/ Preventing Pulley Injuries
Any tips on how to warm up (quickly) to prevent pulley injuries? Does the massage technique used to rehabilitate them work? (i.e. rubbing in the direction of the tendon).
Surely someone who has red pointed 9b should know how to deal with this stuff?
see here: http://thomasbondphysio.blogspot.co.uk/2013/01/hand-and-finger-exercises.html
and here: http://thomasbondphysio.blogspot.co.uk/2012/12/pulley-injuries.html
Warm ups should not be rushed, otherwise you're not warming up properly
And taping to prevent A2 pulley tears has been shown not to work as the loading is too high on the tendons
Deep tissue frictions (what your referring to) do work in rehab, but only after the acute inflammation has subsided and you have full range of movement back - and normally I'd only recommend it for chronic condition
IMHO and after living with dodgy tendon pulleys since 1982, preventative taping works. I know the purists say otherwise, but lucky them. They should try living with my fingers and see how that feels. It won't prevent a tear, but it does raise the threshold of injury for me - and that is invaluable and a day to day basis (well, week to week actually).
I tape both ring fingers habitually and any other that feels vulnerable. I warm up carefully (indoor) and also use an Eggserciser before that. Warming up needs one more route than seems enough.
Only use real non-stretch, high adhesive tape (Strappal is the only one worth the money as far as I am concerned).
Don't pull hard on things that feel like they're going to twang a tendon - it's only a route and there are thousands of them. You've only got one set of fingers. I haven't really wrecked a tendon for years now.....
But there is no reason to say the placebo affect doesn't work, or that taping can increase the proprioceptive input from that finger, making you more aware of it, therefore putting it into less stressful positions
just sharing my view on what I've read
It's difficult to apply the term 'placebo' to something that is clearly physically present and I'd suggest that that term is not useful in this context.
However, the addition an external cue to proprioception is probably directly relevant in that excessive strain may well be detectable more readily than would otherwise be the case. I have no issue with that - in fact it's probably why I dismiss tape with any stretch at all as being worthless and the same for tape with poor adhesive that will allow some movement.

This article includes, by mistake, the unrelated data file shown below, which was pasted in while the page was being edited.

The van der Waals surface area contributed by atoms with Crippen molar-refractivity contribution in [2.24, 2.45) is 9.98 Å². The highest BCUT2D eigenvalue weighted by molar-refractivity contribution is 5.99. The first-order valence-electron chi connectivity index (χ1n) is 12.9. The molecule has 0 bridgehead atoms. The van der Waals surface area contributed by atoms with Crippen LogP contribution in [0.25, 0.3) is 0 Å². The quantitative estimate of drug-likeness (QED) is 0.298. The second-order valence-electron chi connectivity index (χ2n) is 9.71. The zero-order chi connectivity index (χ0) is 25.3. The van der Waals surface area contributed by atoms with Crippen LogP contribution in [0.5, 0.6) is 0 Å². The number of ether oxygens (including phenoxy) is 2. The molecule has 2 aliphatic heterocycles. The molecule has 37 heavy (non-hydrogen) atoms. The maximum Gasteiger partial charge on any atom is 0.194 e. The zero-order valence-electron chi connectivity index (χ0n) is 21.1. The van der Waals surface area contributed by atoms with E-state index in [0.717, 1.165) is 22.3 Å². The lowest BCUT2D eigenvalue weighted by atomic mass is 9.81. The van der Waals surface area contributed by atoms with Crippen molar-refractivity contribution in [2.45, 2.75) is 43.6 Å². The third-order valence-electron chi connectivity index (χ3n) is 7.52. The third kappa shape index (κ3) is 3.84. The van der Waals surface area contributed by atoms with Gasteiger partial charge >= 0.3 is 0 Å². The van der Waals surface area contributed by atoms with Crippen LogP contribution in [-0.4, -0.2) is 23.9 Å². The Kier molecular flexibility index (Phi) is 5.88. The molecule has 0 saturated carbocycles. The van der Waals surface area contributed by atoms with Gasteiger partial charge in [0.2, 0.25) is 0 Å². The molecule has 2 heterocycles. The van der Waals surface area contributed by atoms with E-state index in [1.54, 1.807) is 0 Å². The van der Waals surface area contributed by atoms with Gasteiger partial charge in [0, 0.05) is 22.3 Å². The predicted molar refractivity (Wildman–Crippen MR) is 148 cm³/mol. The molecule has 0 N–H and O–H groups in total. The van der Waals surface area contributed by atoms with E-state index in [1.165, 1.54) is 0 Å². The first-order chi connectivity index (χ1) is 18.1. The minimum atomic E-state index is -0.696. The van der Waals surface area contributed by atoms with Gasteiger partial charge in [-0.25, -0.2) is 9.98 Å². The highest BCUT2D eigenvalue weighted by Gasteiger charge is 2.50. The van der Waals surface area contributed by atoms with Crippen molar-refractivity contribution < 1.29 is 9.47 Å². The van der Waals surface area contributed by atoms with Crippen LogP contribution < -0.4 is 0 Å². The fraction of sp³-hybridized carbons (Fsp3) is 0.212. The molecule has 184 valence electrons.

With regard to the anatomic component - I think that's open to debate, but anyone who wishes to debate it can leave my fingers out of any empirical investigation that they may wish to pursue! My fingers certainly feel stronger and less vulnerable with tape support. If you accept the proprioception element, then removal of the cue should make the finger feel stronger. If the opposite is the case, then it suggests that the physical contribution is significant (as in 'relevant' rather than 'substantial').
The upshot of it is, after 30 years of personal experimentation, I have an answer that works for me. I do know that if I ignore the lessons learned over the years, the outcome is depressingly predictable. I also know that my arms have more than enough strength to tweak a pulley and that some form of intervention is advisable in my case.
Hang on you've had this problem for 30years, yet you claim your method of dealing with it works?
> Hang on you've had this problem for 30years, yet you claim your method of dealing with it works?
I first damaged a tendon in 1982 and had recurrent problems for years. I started taping in about 1997, at which point things improved substantially, but a clear correlation emerged between not-taping and injury. After a while, I put two and two together and recognised that preventative taping helped me. I haven't had a significant injury to either of the two main problem fingers (the ones that I tape) since about 2000. Ergo, I've had this problem for 30 years and I am confident that my method works for me.
Other interventions have been woefully ineffective, including contributions from hand/wrist orthopaedic surgeons and prolonged treatment by specialist hand physios.
You may of course dismiss my approach as bunkum, but on the basis that I've tried pretty much everything bar acupuncture, you're going to have to come up with a storming argument that is directly relevant to me to get me to abandon my regime in favour of something else.
It may well be that there are alternatives that suit others better and they are of course welcome to adopt them.
No I think your right it probably is Bunkum
But hey some people just love finger tape
> No I think your right it probably is Bunkum
> But hey some people just love finger tape
That's fine, albeit not too well-reasoned.
Am I to understand that you have an alternative approach that I haven't tried (and isn't accupuncture)? Do tell, but it needs to be better than something that's worked for me the past 15 or so years.
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